Cons: Once your infant grows too tall for a rear-facing seat, you’ll have to switch to a larger-capacity seat or a convertible seat. You should verify the construction and materials used in your removable carrier seat. Some manufacturers use flimsy plastic materials to anchor the carrier/seat to the base, which may not withstand collision forces.

Convertible Seat

A convertible seat may be used as a rear-facing infant car seat until your child is at least one year old and weighs 22 pounds. The convertible seat may then be turned around and used as a forward-facing seat until your child reaches the height and weight limits of the seat. These seats have the advantage of offering a dual purpose seat, which may avoid the necessity of purchasing an additional seat when your child outgrows her rear-facing infant seat. However, convertible seats cannot be used as carriers or packaged with strollers, which may less convenient for parents.

Pros and Cons from Consumer Reports:

Pros: Convertible models eliminate the need to switch seats when your infant becomes a toddler. Additionally, convertible seats often have higher weight capacities, which enable parents to keeps even larger babies in the safer rear-facing configuration for a longer time.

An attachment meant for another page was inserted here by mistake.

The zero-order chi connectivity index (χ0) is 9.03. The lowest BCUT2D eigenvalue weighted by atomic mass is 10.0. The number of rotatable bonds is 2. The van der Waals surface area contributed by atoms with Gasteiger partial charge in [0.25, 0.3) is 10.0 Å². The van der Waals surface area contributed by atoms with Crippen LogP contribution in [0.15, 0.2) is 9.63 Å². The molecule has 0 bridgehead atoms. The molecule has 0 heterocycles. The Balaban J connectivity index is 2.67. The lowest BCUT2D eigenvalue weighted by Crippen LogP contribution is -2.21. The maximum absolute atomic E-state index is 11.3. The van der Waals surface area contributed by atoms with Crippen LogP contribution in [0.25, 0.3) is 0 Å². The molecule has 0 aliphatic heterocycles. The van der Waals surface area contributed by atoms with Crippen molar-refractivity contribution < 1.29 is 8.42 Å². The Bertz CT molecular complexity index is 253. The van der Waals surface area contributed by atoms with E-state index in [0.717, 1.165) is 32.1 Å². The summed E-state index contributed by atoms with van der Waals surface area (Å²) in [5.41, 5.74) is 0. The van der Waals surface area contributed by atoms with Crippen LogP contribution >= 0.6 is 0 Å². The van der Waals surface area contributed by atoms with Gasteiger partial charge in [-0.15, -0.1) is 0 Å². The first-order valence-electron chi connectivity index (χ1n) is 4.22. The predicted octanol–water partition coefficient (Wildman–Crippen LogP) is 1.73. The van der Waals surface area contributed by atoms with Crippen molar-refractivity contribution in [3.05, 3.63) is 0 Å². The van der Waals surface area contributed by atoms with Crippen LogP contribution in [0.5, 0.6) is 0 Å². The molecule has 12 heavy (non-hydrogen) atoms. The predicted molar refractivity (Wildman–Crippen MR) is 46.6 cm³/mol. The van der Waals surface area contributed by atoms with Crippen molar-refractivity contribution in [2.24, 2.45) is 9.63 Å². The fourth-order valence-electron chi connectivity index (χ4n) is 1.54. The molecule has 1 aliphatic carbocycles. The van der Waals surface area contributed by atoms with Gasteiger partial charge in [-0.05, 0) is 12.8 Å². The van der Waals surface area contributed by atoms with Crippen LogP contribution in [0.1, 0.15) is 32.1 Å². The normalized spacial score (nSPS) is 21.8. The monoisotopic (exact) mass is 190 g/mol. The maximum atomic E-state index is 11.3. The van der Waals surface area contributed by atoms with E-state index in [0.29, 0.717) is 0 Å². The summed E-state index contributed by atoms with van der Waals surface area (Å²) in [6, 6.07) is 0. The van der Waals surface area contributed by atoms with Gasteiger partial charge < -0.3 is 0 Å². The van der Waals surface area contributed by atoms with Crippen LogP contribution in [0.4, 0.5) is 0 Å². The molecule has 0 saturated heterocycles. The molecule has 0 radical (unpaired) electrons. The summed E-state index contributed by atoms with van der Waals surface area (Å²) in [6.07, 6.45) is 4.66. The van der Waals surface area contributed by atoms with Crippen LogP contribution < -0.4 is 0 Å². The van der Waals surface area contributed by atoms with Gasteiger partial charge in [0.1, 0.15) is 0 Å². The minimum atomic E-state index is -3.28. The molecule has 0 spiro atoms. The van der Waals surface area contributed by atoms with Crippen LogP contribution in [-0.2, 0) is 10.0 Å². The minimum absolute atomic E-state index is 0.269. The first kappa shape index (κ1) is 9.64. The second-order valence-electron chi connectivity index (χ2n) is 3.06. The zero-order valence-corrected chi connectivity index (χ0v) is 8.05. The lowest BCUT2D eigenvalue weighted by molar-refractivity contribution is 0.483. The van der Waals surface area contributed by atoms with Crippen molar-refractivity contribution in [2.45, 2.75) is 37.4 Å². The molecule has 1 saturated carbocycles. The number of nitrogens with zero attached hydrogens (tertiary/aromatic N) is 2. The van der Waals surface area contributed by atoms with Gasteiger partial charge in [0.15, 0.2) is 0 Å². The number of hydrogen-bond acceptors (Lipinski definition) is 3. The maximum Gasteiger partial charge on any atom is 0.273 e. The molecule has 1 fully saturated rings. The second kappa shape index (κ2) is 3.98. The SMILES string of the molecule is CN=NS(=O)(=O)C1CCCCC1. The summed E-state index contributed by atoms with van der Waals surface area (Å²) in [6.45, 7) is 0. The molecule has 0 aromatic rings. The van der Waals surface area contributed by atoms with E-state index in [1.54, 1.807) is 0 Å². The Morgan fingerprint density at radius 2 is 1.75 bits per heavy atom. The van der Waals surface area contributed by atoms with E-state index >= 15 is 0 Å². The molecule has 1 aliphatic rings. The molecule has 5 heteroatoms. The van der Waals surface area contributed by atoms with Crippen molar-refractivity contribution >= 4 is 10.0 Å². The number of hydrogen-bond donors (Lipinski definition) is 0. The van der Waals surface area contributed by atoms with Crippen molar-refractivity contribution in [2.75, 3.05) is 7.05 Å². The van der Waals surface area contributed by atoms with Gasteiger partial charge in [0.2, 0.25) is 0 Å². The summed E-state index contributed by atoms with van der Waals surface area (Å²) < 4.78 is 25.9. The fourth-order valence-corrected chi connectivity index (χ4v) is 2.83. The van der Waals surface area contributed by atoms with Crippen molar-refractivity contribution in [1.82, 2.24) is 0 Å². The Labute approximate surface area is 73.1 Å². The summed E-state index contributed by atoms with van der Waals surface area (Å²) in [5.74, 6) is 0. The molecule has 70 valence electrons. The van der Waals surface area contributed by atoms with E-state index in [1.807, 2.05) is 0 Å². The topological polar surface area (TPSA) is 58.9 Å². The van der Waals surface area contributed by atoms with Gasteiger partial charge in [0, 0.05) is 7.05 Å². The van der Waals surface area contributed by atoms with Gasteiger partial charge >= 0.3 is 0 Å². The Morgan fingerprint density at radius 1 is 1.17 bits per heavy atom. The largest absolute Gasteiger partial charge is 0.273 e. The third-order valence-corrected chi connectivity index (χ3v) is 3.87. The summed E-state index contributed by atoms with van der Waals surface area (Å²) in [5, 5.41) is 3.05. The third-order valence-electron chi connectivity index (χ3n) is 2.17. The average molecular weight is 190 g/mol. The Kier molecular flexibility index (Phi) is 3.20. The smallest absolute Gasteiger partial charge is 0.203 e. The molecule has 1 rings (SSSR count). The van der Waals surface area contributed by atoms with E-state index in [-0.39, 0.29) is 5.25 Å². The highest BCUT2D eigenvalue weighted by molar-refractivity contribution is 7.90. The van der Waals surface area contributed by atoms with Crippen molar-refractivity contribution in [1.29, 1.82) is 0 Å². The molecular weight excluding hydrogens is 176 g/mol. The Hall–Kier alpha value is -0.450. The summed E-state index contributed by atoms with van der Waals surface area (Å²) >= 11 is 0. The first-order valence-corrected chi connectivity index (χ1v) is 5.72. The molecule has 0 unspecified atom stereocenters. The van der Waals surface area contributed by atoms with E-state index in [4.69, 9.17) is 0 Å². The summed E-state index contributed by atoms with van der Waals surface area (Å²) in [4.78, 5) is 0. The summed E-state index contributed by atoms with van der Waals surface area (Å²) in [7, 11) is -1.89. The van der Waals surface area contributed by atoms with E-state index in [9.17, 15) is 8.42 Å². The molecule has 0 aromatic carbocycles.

Cons: Convertible seats do not offer the convenience of a separate carrier and are not compatible with “travel system” strollers.

Forward Facing Seats

Toddlers from age one and at least 20 pounds through age four and 40 pounds can be secured using a front-facing safety seat. Make sure to read your seat’s instruction manual to determine the height or weight limits of your seat. Again, take extra precaution to avoid seats with trays or handles that could impact your child during a collision.

Pros and Cons from Consumer Reports:

Pros: Forward-facing toddler seats accommodate a wide range of sizes and weights, which increases the seats’ useful life.

Cons: Some high-backed models may interfere with vehicle head restraints.

Booster Seats

After age four and approximately 40 pounds, your child will outgrow her front-facing seat. At this point, you should secure your child in a booster seat. Booster seats are typically appropriate for children age four to at least age eight or taller than 4’ 9”. For maximum safety, choose a booster seat with belt-positioning guides that will accommodate use in a greater number of vehicles and properly align the belt on your child’s body.

Pros and Cons from Consumer Reports:

Pros: These seats are relatively inexpensive. Booster seats with belt-positioning guides offer the best protection and can be used to accommodate the difference in belt position among different vehicles.